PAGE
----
Prescription Drugs And Cancer

Very few drugs that are suspected of causing cancer in humans are used in contemporary medical practice. Those that are, however, fall into two significant categories: alkylating agents that are used to treat cancer; and birth control pills and other hormone preparations.

Alkylating agents. These antineoplastic drugs include busulfan (Myleran), used to treat leukemia that has not responded to other drugs; cyclophos-phamide (Cytoxan), an immunosuppressant used to treat ovarian cancer and malignant lymphoma; melphalan (Alkeran); ifosfamide (Ifex), used to treat testicular cancer and Ewing's sarcoma; cisplatin (Platinol), a drug derived from platinum; and chlorambucil (Leukeran), used in the treatment of leukemia and Hodgkin's disease. All of these drugs have serious side effects ranging from liver toxicity to fibrosis of the lungs, as well as carcinogenic potential. Cyclophosphamide in particular increases a patient's risk of secondary cancers for several years after it has been discontinued.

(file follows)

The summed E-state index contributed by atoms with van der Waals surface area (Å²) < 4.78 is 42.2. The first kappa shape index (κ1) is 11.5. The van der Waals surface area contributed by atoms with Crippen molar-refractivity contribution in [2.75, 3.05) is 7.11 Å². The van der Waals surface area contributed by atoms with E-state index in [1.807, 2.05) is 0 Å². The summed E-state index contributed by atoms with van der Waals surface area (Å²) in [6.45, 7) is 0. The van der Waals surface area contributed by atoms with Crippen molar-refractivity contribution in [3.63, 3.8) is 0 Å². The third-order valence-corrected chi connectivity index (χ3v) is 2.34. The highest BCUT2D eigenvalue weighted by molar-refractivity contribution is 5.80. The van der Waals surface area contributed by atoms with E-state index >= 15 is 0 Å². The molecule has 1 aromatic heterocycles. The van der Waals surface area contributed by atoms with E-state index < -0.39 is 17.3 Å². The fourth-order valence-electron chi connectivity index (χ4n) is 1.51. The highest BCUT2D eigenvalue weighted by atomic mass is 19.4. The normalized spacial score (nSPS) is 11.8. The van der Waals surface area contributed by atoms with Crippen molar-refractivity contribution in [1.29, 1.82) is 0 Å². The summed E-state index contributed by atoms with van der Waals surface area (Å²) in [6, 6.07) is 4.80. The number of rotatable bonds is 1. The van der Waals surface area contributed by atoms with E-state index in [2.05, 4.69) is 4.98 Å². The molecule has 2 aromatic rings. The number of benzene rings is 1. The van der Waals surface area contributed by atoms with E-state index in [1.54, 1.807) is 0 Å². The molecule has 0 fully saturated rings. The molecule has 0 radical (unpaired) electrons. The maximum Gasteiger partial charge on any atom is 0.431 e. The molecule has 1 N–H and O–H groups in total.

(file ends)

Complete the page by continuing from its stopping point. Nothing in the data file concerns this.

Synthetic Hormones and Steroid Preparations. The natural and synthetic estrogens used for contraception and for postmenopausal hormone replacement have been associated with an increased risk of uterine cancer. As of the late 1990s, these estrogens are usually combined with progestins, which appear to lower this risk. Diethylstil-bestrol (DES), which is used to treat menopausal symptoms and advanced cancers of the breast, may cause vaginal or cervical cancer in women whose mothers took DES during pregnancy. Oxymetholone (Anadrol), a steroid related to testosterone, is reported to increase the risk of liver cancer.

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